Most visitors begin their tour of Pitmuies in the first walled garden which provides fruit and vegetables for the house.Here some very old apple and pear trees have been joined by two quinces.
Landscape and Gardens
A Pictish stone cross slab bears witness to an earlier period of habitation and the name Muies is reputed to be that of a viking raider who was killed here. The great trees, from the magnificent Spanish chestnuts on the lawn and the beeches and hornbeams give a story of more peaceful times and the creation of a designed landscape that makes a fine setting for an interesting group of listed building. The Ha-ha wall that separates park from lawn in front of the house was built in recent years from stone acquired after the demolition of Guthrie Station.
The walled garden was already in existence by 1780, at about which time the public road was diverted from the front of the house to its present position. The sundial in the garden which bears, beneath the lichen the initials R.P Esq is a reminder of a previous owner, Mr Pierson who died in 1763. The foundation of the present garden were probably laid out in Victorian times. Major Crombie, who bought Pitmuies in 1919, re-created the garden and planted the superb delphiniums for which the garden became well-known, and which were exhibited in London and various shows where they won prizes. When Major and Mrs Ogilvie bought Pitmuies in 1945 they continued to improve and add to the garden and policies, planting many shrubs and trees. It was inherited by their son Farquhar, who, with his wife, in 1968 carried out various alterations to the house and to the link the garden and drawing room by the octagonal conservatory which was designed by Mr Schomberg Scott. The white wrought iron gates in the walled garden were to commemorate their silver wedding in 1982, but tragically he died before they were installed. The trellis work at the bottom of garden, the tree planting and the urn on the paved area have been given to the garden as memorials to him.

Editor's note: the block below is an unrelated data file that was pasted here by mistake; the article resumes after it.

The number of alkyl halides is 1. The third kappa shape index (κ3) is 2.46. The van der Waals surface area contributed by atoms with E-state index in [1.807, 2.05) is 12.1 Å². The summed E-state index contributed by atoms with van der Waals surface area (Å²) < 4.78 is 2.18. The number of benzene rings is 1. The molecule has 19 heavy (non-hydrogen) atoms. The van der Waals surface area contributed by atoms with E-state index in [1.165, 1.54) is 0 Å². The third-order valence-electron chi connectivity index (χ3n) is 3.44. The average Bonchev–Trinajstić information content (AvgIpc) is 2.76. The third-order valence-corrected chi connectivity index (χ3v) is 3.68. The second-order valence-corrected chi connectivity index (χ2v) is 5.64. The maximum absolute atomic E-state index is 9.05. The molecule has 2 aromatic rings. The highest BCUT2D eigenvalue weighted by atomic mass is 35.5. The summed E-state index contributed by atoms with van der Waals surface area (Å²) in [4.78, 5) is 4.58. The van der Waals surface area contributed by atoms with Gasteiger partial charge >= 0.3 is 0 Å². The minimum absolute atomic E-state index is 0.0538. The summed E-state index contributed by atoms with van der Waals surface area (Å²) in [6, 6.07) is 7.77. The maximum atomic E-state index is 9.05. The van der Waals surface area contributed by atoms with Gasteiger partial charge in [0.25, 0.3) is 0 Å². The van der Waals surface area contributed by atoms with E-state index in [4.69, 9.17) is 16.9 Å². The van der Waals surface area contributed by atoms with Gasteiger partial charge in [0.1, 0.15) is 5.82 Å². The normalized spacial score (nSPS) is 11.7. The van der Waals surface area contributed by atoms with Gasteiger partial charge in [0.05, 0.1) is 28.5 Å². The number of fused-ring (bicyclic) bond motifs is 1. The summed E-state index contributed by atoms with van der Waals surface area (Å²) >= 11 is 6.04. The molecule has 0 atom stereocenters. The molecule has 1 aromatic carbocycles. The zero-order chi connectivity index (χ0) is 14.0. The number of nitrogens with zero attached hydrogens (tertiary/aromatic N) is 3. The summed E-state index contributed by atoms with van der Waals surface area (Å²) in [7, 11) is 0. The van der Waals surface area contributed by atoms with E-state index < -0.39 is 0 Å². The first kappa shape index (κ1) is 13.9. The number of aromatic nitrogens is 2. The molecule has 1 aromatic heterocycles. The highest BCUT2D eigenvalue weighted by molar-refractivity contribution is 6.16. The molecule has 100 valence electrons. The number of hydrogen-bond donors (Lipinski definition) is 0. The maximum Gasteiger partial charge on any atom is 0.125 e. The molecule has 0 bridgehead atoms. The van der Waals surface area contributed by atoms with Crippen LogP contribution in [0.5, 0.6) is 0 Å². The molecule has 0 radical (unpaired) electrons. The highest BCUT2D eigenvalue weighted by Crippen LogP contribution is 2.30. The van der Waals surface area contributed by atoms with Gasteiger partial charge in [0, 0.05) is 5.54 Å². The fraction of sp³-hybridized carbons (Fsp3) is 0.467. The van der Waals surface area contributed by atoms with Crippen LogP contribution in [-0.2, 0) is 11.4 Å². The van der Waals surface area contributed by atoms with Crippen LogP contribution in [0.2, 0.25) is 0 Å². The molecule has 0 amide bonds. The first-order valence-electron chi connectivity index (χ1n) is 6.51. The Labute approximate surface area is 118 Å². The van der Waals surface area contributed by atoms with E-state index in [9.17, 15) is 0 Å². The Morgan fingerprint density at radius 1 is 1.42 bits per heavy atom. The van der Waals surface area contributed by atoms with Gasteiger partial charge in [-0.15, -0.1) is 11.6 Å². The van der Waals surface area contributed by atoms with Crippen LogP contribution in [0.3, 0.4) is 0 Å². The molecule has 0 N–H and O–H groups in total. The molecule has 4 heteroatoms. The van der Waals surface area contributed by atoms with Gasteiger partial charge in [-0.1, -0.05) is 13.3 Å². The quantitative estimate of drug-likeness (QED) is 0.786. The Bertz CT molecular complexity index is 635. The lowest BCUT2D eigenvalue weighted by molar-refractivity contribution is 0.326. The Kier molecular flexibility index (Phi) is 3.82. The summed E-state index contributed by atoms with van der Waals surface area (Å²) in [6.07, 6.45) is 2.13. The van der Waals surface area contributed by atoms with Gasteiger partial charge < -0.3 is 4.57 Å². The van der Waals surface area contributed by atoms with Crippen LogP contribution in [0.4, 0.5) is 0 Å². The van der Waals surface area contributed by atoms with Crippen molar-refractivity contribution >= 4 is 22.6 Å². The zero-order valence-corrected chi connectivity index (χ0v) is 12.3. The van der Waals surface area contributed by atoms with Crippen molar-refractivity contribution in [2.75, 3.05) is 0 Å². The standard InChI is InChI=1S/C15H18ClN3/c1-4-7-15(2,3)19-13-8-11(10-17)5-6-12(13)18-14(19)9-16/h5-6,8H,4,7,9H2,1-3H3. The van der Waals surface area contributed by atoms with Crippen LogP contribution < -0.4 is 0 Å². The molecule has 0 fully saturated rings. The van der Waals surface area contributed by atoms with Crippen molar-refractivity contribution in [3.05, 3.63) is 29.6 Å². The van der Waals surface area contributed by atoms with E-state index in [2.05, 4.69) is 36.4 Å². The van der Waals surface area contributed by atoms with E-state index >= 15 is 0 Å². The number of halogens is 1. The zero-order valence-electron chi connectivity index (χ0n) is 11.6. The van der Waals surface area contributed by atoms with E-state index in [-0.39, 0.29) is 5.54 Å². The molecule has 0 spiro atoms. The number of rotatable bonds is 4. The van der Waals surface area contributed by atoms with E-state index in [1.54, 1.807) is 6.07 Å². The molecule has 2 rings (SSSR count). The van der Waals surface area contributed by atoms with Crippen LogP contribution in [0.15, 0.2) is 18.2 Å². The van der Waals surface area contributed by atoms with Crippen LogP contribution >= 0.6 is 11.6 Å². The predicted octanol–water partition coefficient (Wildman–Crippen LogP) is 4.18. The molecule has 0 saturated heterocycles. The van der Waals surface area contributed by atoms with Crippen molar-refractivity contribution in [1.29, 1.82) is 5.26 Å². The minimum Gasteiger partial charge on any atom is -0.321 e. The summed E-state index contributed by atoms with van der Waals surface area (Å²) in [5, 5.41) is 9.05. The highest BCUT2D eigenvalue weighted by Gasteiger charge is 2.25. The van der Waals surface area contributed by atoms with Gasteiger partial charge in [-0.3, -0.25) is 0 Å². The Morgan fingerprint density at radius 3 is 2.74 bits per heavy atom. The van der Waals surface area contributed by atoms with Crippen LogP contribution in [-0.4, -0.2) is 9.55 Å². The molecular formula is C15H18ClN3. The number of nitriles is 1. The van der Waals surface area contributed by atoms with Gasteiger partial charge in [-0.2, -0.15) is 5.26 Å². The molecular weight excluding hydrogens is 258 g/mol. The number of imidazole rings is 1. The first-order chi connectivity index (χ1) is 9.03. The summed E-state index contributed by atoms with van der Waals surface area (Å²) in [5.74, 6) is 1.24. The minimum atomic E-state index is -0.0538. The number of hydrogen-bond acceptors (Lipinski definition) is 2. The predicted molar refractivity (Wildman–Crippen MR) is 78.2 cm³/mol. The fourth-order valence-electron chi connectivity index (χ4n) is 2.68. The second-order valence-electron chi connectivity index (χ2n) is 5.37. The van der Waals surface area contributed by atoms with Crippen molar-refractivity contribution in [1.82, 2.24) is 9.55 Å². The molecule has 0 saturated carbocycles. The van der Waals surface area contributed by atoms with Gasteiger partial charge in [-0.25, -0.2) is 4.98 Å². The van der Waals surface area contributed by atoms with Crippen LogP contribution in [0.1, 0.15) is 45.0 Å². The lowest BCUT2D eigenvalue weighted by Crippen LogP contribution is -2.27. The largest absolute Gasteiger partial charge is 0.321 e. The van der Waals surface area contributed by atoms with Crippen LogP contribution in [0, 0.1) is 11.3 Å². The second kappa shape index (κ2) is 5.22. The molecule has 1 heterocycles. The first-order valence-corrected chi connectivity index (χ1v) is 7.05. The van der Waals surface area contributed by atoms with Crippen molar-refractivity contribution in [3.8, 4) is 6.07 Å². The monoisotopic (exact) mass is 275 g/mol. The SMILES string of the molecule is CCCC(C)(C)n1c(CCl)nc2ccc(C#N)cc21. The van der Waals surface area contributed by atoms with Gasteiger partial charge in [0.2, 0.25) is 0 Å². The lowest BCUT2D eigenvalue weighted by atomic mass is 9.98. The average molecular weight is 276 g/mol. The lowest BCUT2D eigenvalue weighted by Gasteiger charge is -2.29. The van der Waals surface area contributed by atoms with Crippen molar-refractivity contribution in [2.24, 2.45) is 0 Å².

Through the gate at the foot of the garden is a small meadow, formerly a drying and bleaching green for the chapel-like “gothick” wash-house, built over 200 years ago.
Pitmuies has known three periods – the first of a house recorded in the late 1500s. Remains of that house, with its worn stone spiral staircase faces south over the garden. The grander west facing front is believed to date from 1680's .